quigonejinn: (avengers - future so defined)
[personal profile] quigonejinn
This fic is probably the worst thing I've written in a while. And by worst, I mean "meanest to characters that I really enjoy." It starts out with Nick Fury explaining kill switches to Steve Rogers and gets worse from there.


There is a SHIELD response team all over the apartment.


There is a SHIELD response team all over the apartment. Steve rubs his face with both hands, asks if he can go ahead and use the kitchen. They say that he can, so he makes a pot of coffee and does not offer any to Fury.

This, he decides, is appropriate.


"Are you familiar with kill switches, Captain?"

Steve shakes his head.

"Imagine a faucet," Nick Fury says. "Water is running through it. If you don't want water running, reach out and turn off the tap."

Steve nods.

"The Red Room is very good at setting people up, so that they could be turned off at any time. It could be a word or combination of words. A certain frequency of sound. Did you hear or see anything unusual last night?"

"There was a call this morning. Did SHIELD know -- "

"That's classified."

Steve looks at Fury and says, slowly, "Is that why they're tracing the phone?"

Fury turns to look at Steve, his expression hard to read, a mix of sadness and anger and what Steve realizes is mourning, and Steve tells himself that he, personally, should be feeling --


"Tell us, in detail, what you did."

"I woke up. I realized she wasn't there, but she does that. She likes running in the morning, or going down to the training facility in the basement, so I went to the bathroom. I brushed my teeth, washed my face. I may have had a cigarette out on the fire escape. I can't remember."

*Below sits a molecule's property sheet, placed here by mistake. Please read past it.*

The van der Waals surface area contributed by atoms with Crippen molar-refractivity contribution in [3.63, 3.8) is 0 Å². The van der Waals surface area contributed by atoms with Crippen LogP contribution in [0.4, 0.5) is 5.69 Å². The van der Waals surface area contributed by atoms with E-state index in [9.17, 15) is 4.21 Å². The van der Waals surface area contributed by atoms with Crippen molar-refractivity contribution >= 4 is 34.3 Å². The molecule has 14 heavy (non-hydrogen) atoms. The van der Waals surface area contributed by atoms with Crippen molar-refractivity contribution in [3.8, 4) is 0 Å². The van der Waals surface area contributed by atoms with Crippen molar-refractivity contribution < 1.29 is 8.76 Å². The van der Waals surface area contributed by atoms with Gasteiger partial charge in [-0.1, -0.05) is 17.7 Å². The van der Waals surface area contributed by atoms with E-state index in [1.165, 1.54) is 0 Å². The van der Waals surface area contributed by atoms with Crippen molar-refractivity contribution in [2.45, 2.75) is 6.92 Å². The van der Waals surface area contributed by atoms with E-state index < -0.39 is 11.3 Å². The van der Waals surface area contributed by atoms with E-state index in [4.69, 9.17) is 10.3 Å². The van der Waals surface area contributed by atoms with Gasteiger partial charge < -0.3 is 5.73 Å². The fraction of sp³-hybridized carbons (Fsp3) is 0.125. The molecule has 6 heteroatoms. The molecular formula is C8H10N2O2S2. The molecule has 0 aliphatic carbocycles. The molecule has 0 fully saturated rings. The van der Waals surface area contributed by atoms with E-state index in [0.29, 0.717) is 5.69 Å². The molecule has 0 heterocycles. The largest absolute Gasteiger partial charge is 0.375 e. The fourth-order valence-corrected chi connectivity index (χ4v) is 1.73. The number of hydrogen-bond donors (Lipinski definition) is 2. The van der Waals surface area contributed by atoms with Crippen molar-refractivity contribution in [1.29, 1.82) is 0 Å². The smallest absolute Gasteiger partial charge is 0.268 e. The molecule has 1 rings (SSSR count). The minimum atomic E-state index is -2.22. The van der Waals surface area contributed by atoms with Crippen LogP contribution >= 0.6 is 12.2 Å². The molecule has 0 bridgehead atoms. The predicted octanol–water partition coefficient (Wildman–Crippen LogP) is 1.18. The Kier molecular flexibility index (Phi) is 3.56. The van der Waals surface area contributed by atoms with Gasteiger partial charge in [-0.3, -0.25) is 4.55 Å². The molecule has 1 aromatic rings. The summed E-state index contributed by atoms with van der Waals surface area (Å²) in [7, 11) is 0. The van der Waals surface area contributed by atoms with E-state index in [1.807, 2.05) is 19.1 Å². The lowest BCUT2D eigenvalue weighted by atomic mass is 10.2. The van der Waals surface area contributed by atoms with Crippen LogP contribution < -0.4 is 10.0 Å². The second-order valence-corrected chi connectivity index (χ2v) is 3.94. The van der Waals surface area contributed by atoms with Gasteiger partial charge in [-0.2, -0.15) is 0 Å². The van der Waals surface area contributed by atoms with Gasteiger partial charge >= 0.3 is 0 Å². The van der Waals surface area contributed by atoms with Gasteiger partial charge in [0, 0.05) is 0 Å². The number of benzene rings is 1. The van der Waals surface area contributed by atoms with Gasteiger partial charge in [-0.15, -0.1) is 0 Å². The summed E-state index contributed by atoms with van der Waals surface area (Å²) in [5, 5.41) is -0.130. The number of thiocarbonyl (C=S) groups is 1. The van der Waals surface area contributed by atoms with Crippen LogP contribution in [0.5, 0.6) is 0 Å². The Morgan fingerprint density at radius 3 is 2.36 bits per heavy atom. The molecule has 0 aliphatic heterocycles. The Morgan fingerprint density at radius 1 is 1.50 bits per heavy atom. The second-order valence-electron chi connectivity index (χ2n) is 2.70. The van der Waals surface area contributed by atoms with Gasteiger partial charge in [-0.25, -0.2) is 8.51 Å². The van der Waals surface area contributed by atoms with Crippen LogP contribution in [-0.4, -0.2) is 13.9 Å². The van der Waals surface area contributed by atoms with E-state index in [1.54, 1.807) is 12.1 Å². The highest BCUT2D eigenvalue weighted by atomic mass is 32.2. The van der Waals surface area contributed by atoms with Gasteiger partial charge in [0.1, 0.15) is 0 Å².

"Did you take a shower?"

Steve nods. "No, I did that while I was waiting for the team to arrive."

"So when -- "

"After I brushed my teeth and washed my face, I came out. And I saw her."

"Did you touch anything?"

Steve looks the technician in the eye and feels himself getting angry. "I turned her over, if that's what you mean."


The SHIELD response team arrives in thirty-six minutes. Nick Fury is with them. They take a lot of pictures, a lot of measurements, and then transport Natasha's body out in a bag.


What is Steve supposed to do while he waits? He activated the emergency communication beacon, then followed up with a message with the correct sign, and there was a moment where the early morning desk person sat there in shock, but responded, after a moment, with the standard response meaning: A team is on its way. Hold your position. Do not engage with any hostiles. So what was Steve supposed to do? Steve had closed off the connection, tossed the beacon onto the counter, then went back into the bedroom that still smelled like Natasha, and went out onto the fire escape to have another cigarette.

The city was starting to wake around him, and Steve breathed in the smell of the tobacco, the warmth of the smoke in his lungs. He listened to the trash trucks, the sound of the subway five blocks aways. The city was quiet at this time of day, and his hearing was good. He put the cigarette into the bucket they kept out on the fire escape, and then, he went in to take a shower.

Steve closed his eyes and let the hot, hot water run over him.

When he comes out of the shower, he does a lap around the apartment and concludes that he's alo --


"What are you doing?"